Blu-ray vs. HD-DVD

The Blu-ray vs. HD-DVD debate will intensify as we head towards 2006 when both formats finally make its way to the market. Although fundamentally both formats uses blue laser (smaller wavelength) instead of red laser that is used for today’s DVD or CD, they have different technical implementation that makes both formats incompatible with one another. The Blu-ray format is spearheaded by Sony and Philips while the HD (High Density)-DVD is spearheaded by Toshiba and Hitachi.

I’m starting to feel a little deja vu with the technology industry when it comes to agreeing on a common standard. First there was the VHS vs. Betamax, zip disk vs. superdisk LS-120, and in recent years came DVD+R vs. DVD-R, and now we have Blu-ray vs. HD-DVD disc. It seems like there’s always a competing standard that splits the industry into two (or more) from adopting a universal standard that could reduce the confusion among consumers as well as accelerate an industry-wide adoption of a common standard. In most cases, these competing standards do not work well with one another until an in-between solution is made, such as the DVD+/-R compatible drives or one of the other standards fades away from the competition.

Here’s some quick facts of Blu-ray and HD-DVD:


  • 25GB (single layer) / 50GB (dual layer)
  • 0.1mm surface layer thickness

  • 15GB (single layer) / 30GB (dual layer)
  • 0.6mm surface layer thickness (similar to CD/DVD)

So here’s my 2 cent, Blu-ray may stand a better chance in becoming the next generation of DVD. Firstly, from a technical point of view, Blu-ray offers more capacity compared to HD-DVD. In this digital age, we can never seem to get enough of storage space and thus having more capacity could give Blu-ray a better advantage to be the next generation of DVD. Furthermore, looking at the list of companies behind the Blu-ray Disc Association, it has, in my opinion, more influential companies and studios in the industry that could push Blu-ray into the forefront as the next generation media format compared to HD-DVD.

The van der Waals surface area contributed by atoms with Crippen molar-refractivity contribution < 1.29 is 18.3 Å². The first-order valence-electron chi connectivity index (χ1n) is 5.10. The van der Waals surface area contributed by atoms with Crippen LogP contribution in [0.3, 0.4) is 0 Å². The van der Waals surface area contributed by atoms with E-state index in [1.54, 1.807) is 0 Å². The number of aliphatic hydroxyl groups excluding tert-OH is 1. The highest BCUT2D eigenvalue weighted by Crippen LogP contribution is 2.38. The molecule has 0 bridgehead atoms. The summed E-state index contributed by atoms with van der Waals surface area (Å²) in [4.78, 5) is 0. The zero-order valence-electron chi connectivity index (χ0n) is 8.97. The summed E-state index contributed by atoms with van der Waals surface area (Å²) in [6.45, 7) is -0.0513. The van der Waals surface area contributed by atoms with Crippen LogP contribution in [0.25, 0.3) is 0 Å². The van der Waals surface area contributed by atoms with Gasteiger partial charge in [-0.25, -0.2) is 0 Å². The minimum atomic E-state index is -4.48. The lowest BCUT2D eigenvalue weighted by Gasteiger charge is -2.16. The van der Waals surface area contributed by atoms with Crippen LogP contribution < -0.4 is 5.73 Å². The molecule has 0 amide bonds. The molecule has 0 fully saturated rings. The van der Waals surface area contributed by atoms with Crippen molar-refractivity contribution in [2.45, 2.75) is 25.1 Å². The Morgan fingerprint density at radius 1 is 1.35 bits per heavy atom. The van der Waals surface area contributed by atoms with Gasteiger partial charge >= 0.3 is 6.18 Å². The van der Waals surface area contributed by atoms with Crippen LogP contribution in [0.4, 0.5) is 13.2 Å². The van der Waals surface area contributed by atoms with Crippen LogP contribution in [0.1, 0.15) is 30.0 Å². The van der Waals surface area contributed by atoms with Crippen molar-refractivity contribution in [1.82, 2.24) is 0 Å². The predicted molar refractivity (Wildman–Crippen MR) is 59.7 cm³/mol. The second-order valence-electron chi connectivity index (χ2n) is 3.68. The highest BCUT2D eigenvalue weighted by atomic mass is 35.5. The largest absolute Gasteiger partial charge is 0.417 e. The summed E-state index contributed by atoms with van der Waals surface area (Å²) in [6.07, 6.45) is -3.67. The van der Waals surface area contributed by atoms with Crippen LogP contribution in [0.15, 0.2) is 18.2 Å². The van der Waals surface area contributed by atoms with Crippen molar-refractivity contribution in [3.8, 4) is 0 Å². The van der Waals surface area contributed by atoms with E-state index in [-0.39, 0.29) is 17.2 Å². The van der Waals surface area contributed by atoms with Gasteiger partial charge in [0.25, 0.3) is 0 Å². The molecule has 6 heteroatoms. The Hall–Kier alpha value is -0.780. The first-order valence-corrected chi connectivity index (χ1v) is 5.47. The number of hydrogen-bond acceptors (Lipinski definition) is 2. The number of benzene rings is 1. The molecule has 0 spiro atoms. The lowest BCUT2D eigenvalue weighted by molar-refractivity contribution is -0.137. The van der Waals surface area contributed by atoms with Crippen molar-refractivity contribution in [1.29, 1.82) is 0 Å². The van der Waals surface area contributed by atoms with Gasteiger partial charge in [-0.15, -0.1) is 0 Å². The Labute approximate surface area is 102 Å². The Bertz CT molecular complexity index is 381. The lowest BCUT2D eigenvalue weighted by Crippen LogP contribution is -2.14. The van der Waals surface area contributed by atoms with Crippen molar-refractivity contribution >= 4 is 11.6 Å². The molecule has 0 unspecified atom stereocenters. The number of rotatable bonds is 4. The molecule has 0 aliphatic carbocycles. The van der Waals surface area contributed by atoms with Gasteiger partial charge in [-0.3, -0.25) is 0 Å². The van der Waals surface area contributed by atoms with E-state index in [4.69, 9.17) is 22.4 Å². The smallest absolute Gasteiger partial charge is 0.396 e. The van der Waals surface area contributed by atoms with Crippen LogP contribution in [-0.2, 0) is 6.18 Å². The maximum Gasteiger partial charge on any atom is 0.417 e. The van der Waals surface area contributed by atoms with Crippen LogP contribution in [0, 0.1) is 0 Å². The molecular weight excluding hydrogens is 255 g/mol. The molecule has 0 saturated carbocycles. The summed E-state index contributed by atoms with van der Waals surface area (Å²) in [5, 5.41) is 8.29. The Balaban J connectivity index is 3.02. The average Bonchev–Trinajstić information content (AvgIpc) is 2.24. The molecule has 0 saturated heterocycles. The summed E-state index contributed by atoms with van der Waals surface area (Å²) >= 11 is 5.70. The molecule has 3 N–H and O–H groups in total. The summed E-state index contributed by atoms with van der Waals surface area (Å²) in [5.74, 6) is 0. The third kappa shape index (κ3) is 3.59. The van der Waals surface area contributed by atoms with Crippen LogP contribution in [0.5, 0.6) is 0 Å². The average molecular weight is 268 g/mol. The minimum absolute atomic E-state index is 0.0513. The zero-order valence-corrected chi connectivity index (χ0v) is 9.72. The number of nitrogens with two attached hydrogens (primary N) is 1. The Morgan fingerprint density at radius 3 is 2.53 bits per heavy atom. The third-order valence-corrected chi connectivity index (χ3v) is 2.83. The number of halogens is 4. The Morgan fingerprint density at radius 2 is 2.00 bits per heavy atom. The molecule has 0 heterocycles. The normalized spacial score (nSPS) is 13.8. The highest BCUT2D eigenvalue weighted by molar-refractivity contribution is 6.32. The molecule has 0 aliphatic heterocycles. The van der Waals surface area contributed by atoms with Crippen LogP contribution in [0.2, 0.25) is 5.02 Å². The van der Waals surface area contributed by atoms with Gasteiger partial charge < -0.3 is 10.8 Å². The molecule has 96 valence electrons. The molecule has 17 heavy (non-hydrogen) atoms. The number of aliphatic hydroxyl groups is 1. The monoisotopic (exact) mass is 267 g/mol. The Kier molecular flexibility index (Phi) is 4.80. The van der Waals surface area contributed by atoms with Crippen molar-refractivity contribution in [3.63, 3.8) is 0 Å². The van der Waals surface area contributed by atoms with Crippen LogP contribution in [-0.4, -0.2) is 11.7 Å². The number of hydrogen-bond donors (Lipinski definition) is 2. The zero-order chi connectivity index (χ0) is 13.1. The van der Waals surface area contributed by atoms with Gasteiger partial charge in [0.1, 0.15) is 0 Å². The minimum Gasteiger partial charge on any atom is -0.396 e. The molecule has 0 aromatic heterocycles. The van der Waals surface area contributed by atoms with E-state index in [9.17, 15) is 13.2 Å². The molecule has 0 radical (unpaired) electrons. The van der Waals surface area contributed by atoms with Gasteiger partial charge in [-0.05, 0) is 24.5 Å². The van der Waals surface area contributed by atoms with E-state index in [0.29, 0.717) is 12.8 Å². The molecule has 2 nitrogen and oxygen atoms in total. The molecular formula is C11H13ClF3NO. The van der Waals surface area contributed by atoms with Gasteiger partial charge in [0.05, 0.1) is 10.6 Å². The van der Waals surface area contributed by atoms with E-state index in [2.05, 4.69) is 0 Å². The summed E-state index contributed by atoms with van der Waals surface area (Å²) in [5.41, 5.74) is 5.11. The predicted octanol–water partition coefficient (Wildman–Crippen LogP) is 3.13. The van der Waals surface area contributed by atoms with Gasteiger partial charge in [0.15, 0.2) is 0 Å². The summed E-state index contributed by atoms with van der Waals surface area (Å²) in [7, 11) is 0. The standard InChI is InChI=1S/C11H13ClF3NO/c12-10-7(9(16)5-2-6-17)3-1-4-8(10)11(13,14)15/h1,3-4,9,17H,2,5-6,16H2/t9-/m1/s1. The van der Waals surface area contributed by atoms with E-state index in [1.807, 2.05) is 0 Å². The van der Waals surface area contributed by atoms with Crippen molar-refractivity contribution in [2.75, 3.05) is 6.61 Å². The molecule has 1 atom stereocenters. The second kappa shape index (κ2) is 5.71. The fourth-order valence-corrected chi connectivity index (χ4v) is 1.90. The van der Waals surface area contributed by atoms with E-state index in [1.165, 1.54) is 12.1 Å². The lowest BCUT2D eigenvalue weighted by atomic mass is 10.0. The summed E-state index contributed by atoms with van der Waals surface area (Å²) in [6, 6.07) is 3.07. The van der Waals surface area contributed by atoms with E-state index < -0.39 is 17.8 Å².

Knowing the fact that Sony would include Blu-ray drives in the upcoming PS3 console, the popularity of Blu-ray media and devices would certainly surge despite the higher cost to produce the thinner Blu-ray media. The past success story of Sony’s PS2 console has in some ways popularized as well as lowered the prices of DVD devices. This could perhaps generate the same effect on Blu-ray from the upcoming PS3 console release. Microsoft on the other camp (HD-DVD) is rumoured to include HD-DVD drives in future Xbox 360 console which like every other rumour, may or may not happen.

The HD-DVD camp has, in my opinion, cost as its strongest point in this competition to be the next generation DVD. But like every other new technology, the cost would fall dramatically once it reaches a certain level of mass production. And using the name DVD in HD-DVD may make it sounds more like the next generation of higher density DVD. Perhaps it would make it easier to promote HD-DVD to the average Joe, while Blu-ray would be equivalent to explaining about the change from CD to DVD. Well, we did it once, and as long as it gives a noticeable advantage to the average Joe, doing it again would probably be easier this time.

Just my 2 cents… and will the better of the two formats wins.

One Response

  1. kenny lee 19 November, 2005